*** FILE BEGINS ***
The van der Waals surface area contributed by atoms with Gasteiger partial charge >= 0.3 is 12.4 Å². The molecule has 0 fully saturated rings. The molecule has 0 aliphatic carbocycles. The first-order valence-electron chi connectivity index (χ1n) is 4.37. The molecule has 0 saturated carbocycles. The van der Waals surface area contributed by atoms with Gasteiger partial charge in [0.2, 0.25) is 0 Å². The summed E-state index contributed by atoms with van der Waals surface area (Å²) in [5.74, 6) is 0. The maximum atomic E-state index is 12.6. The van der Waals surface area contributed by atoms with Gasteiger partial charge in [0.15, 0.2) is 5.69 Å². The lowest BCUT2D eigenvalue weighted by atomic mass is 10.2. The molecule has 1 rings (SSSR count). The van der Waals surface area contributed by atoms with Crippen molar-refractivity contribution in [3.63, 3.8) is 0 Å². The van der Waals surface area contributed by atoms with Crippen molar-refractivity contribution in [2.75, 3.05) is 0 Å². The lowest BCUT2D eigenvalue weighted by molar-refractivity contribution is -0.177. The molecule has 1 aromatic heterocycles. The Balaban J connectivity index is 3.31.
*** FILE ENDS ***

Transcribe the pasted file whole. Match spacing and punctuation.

The van der Waals surface area contributed by atoms with Gasteiger partial charge >= 0.3 is 12.4 Å². The molecule has 0 fully saturated rings. The molecule has 0 aliphatic carbocycles. The first-order valence-electron chi connectivity index (χ1n) is 4.37. The molecule has 0 saturated carbocycles. The van der Waals surface area contributed by atoms with Gasteiger partial charge in [0.2, 0.25) is 0 Å². The summed E-state index contributed by atoms with van der Waals surface area (Å²) in [5.74, 6) is 0. The maximum atomic E-state index is 12.6. The van der Waals surface area contributed by atoms with Gasteiger partial charge in [0.15, 0.2) is 5.69 Å². The lowest BCUT2D eigenvalue weighted by atomic mass is 10.2. The molecule has 1 rings (SSSR count). The van der Waals surface area contributed by atoms with Crippen molar-refractivity contribution in [3.63, 3.8) is 0 Å². The van der Waals surface area contributed by atoms with Crippen molar-refractivity contribution in [2.75, 3.05) is 0 Å². The lowest BCUT2D eigenvalue weighted by molar-refractivity contribution is -0.177. The molecule has 1 aromatic heterocycles. The Balaban J connectivity index is 3.31.